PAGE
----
We have various scraps of wood in the garage, so we made use of bits of Supawood, SA pine and chipboard planks. We also used standard 8 x 35mm chipboard screws, a square to ensure the accuracy of angles, cold wood glue and paint. The visible frame and face of the drawer are made out of 22mm-wide planks of Supawood, mainly for consistency and for the neat finish it provides in the finished item. Supawood is easy to paint and work with.
There’s almost never enough space in a kitchen, despite the diversity of appliances available.
Clifford Roberts and woodworker Andries Eygelaar reveal how to solve this dilemma
The design of modern appliances has evolved to cater for an array of lifestyle requirements – big or small. In our case, however, a small fridge we acquired was adequate for the limited space available, but impractically short. The solution we came up with not only raised the fridge to a more accessible level, but also made it easier to move this heavy appliance and provided additional storage space.
The project involves the making of a squat little compartment of wood that houses a single, deep drawer. It is made to take the weight of the fridge. At its base, hidden from view, are four castors that allow the assembly to be wheeled easily. This facilitates moving the fridge for cleaning, servicing or to get to something that may accidentally have fallen and rolled into what is usually a fairly dirty and inaccessible crevice.
Considering the variety of appliances available, it is important to first determine the ideal height to raise the fridge. Also avoid injury and unnecessary potential damage to the appliance by making sure the construction is not so high that it becomes top-heavy and unstable.
Start the project by establishing the dimensions – the width and length are determined by the base of the appliance. Ideally, the box should be slightly larger, thereby allowing the fridge to sit comfortably. The base of our fridge measures 490 x 545mm. We built the box to measure 520 x 560mm and a height of 270mm.
The sides of the frame should be solid and connected by a solid upper surface plank upon which the appliance will stand. To complete the frame, four planks are attached at the base – two in front and two at the back, each pair joined in an L-shape. In addition to providing support for the runners and the drawer itself, the horizontal plank of each pair is used to secure the castor wheels. The width of this plank must allow for the size of your particular castor. Ours measured 50mm. The second plank in each pair serves to hide the castor. When cutting this plank to size, make sure there’s a clearance between its base and the floor of about 6mm.
It’s important that your levels and heights are correct and square as the operation of some appliances is affected if they do not stand perfectly level.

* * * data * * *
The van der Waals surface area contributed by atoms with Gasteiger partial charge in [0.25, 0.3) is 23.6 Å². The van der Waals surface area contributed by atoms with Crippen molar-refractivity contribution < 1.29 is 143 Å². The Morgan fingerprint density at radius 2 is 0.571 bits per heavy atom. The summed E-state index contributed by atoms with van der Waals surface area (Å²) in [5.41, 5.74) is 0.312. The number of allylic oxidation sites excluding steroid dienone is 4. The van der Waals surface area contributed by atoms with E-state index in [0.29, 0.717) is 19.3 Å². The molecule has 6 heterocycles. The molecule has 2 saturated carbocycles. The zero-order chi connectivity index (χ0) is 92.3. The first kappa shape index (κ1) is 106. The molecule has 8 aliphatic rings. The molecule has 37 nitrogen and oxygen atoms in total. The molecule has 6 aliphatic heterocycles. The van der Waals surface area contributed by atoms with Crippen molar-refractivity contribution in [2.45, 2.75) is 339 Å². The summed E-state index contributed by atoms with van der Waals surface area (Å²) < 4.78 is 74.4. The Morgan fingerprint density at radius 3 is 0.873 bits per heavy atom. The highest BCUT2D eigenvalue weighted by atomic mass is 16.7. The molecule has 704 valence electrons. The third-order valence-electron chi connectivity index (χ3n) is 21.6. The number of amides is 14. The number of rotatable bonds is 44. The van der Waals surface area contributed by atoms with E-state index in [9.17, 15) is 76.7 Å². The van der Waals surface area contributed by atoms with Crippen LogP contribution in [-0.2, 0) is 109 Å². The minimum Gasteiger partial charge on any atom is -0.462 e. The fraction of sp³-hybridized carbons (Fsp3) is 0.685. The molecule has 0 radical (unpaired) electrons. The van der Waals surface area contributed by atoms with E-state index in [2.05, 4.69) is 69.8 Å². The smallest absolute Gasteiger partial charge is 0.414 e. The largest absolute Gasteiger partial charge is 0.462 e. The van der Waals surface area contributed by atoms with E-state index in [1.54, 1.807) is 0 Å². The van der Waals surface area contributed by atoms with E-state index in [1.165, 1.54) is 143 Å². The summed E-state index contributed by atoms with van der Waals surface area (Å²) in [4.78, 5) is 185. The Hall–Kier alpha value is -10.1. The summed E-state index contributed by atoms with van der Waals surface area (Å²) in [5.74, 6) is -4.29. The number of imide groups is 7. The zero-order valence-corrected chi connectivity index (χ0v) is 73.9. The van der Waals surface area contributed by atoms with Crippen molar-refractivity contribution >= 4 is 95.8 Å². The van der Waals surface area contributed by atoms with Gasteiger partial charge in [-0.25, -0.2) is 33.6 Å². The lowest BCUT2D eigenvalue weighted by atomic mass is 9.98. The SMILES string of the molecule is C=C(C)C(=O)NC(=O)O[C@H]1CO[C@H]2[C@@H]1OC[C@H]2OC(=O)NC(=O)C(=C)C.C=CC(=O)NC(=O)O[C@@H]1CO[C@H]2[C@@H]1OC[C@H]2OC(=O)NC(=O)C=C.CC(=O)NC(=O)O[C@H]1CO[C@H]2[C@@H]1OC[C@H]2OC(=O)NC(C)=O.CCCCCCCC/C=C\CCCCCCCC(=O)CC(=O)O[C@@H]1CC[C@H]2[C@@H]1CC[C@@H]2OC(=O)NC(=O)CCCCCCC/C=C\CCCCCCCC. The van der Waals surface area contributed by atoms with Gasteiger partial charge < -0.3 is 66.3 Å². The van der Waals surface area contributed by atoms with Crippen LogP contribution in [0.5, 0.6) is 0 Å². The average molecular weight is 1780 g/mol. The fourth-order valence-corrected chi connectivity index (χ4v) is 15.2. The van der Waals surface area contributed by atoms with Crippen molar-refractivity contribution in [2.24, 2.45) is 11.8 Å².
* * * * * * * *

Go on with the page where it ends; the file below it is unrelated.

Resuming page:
We cut the planks to shape and joined them using wood glue and the chipboard screws. There are many different ways of joining two planks at right angles – we used a very simple straight joint, which doesn’t involve much technical skill at all. It may be obvious to some, but always drill guide holes for your screws, which you can also grease with soap for quick and easy insertion.
The dimensions of the drawer will be determined by the size of the box you’re building and your specific requirements. While we opted for a single drawer, you could well create a double cavity or simply an open shelf for, say, your collection of cookbooks.
The drawer simply comprises four sides of chipboard planks and a base made of hardboard and fixed in place with panel pins. We then affixed an additional front panel of Supawood, carved a design to mimic the rest of the kitchen cupboards and attached a fancy knob.
The runners for the drawer we purchased at our local hardware store – they come in a diverse variety of styles and colours. Keep in mind that you get what you pay for, and cheap runners may wear out quickly and not provide the smooth operation you were hoping for. Once done, we used a universal undercoat and painted the box and drawer in our choice of colour.
The finished product blends in well with the rest of the kitchen, makes a very useful addition to storage space and allows for even easier access to the fridge.
1. The frame of the box, which will contain the drawer, is solid on three sides
2. Make sure the planks that hide the castor wheels offer a clearance from the floor of about 6mm
3. Make sure the planks that hide the castor wheels offer a clearance from the floor of about 6mm
4. Cut your planks to the size you require
5. We painted it to match the other kitchen cupboards and employed a universal undercoat
6. The corners of our drawer were joined simply, using cold wood glue and chipboard screws
7. If you’re using the box with a drawer, attach runners on the drawer itself and the matching position on the frame